New Delhi: The Delhi High Court on Monday declined to order linking of social media accounts with Aadhaar, PAN or voter ID card for weeding out fake accounts, saying it would lead to data of genuine account holders, who are much more in number, going "unnecessarily" to foreign countries.
A bench of Chief Justice D N Patel and Justice C Hari Shankar said linking of accounts with social media platforms like Twitter, Facebook and WhatsApp, with Aadhaar, PAN or any other identity document requires framing of policies or amendment in existing laws by the central government and this exercise cannot be done by the court.
"Role of courts is to interpret the law as it is. We are not concerned with what the law ought to be," it said, adding that in exceptional cases where there is a gap in the law, the courts can step in.
It said that in the instant case, linking of social media accounts with identity data like Aadhaar or PAN was a "crucial matter" which has to be appreciated by the central government and it cannot be treated as a "gap" which needs to be plugged by the court as it "would have far reaching consequences regarding data of genuine account holders".
The bench said it was not inclined to issue any direction to the government as it is already deliberating on the Law Commission reports on the issue and disposed of the PIL seeking directions to the Centre to take steps for linking social media accounts with Aadhaar, PAN or voter ID card to weed out fake accounts.
It, however, told the government to keep in mind that identity data of genuine account holders was also at stake and a "proper balance" has to be struck by it while taking a decision on the issue.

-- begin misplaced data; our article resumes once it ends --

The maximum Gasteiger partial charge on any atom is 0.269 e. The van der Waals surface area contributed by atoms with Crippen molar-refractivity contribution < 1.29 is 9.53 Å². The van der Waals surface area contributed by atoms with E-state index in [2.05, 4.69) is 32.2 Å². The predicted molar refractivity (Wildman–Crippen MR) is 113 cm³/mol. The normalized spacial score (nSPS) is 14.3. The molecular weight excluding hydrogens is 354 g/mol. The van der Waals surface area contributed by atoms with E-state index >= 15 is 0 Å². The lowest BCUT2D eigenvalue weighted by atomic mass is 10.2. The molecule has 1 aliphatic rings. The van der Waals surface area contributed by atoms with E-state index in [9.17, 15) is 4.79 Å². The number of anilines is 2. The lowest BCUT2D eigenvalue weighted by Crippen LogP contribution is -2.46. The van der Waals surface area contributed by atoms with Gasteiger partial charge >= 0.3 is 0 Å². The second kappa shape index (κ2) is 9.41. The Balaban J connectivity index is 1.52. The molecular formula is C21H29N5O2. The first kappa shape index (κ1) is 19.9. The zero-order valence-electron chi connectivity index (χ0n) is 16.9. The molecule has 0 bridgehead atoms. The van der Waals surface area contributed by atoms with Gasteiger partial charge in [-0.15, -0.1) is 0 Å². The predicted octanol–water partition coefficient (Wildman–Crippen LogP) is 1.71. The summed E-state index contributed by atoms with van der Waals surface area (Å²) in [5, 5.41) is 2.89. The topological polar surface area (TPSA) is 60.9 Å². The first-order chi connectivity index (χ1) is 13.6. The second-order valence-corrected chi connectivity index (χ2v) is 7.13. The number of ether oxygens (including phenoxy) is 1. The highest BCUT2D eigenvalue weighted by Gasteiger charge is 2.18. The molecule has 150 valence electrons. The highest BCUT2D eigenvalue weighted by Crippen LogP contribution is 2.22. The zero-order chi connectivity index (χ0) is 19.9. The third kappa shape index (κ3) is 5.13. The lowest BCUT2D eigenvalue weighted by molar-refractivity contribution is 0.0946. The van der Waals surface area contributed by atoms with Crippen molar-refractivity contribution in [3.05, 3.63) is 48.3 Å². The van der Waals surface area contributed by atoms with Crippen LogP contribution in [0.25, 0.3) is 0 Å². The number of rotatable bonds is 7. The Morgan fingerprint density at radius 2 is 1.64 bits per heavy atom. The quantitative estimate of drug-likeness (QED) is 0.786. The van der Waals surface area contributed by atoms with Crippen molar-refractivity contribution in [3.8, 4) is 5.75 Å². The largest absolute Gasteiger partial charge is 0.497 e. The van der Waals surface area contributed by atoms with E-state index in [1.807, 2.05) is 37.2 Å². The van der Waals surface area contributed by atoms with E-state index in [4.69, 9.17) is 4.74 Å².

In its order, the bench noted that according to BJP leader Ashwini Kumar Upadhyay, who had moved the plea, 20% per cent of the social media accounts were "fake, ghost or duplicate".
"To weed out 20% fake accounts all the data, including that of genuine account holders, will go to a foreign country. Majority of account holders are genuine. Therefore, if linkage is ordered by this court, there may be a situation where data of genuine account holders will also go to foreign country, maybe unnecessarily," the court said.
During the hearing, Upadhyay said something has to be done as anyone can create a fake account on social media of any person, including the judges, and through that medium wrong or controversial information can be spread.
He had also alleged in his petition that fake social media accounts are used to propagate "fake and paid news" during elections.